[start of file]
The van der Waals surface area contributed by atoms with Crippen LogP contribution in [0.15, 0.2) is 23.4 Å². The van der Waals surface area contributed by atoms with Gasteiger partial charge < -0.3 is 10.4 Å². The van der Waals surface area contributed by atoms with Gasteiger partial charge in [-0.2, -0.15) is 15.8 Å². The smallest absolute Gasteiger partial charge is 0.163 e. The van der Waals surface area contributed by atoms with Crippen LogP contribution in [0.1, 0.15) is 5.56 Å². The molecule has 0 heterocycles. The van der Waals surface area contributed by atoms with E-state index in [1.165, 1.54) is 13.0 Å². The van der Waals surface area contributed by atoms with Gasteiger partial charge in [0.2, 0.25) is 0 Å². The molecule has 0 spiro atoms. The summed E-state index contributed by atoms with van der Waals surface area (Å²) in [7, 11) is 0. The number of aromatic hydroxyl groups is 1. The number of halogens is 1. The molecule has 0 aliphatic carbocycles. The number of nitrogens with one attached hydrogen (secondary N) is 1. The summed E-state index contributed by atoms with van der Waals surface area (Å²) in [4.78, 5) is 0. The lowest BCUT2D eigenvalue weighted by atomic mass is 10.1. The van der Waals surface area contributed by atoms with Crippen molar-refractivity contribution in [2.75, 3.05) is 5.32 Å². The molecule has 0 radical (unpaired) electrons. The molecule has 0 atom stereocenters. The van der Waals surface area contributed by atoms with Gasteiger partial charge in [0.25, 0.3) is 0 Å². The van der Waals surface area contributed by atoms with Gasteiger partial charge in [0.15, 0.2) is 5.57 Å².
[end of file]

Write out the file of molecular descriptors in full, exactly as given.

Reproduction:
The van der Waals surface area contributed by atoms with Crippen LogP contribution in [0.15, 0.2) is 23.4 Å². The van der Waals surface area contributed by atoms with Gasteiger partial charge < -0.3 is 10.4 Å². The van der Waals surface area contributed by atoms with Gasteiger partial charge in [-0.2, -0.15) is 15.8 Å². The smallest absolute Gasteiger partial charge is 0.163 e. The van der Waals surface area contributed by atoms with Crippen LogP contribution in [0.1, 0.15) is 5.56 Å². The molecule has 0 heterocycles. The van der Waals surface area contributed by atoms with E-state index in [1.165, 1.54) is 13.0 Å². The van der Waals surface area contributed by atoms with Gasteiger partial charge in [0.2, 0.25) is 0 Å². The molecule has 0 spiro atoms. The summed E-state index contributed by atoms with van der Waals surface area (Å²) in [7, 11) is 0. The number of aromatic hydroxyl groups is 1. The number of halogens is 1. The molecule has 0 aliphatic carbocycles. The number of nitrogens with one attached hydrogen (secondary N) is 1. The summed E-state index contributed by atoms with van der Waals surface area (Å²) in [4.78, 5) is 0. The lowest BCUT2D eigenvalue weighted by atomic mass is 10.1. The van der Waals surface area contributed by atoms with Crippen molar-refractivity contribution in [2.75, 3.05) is 5.32 Å². The molecule has 0 radical (unpaired) electrons. The molecule has 0 atom stereocenters. The van der Waals surface area contributed by atoms with Gasteiger partial charge in [0.25, 0.3) is 0 Å². The van der Waals surface area contributed by atoms with Gasteiger partial charge in [0.15, 0.2) is 5.57 Å².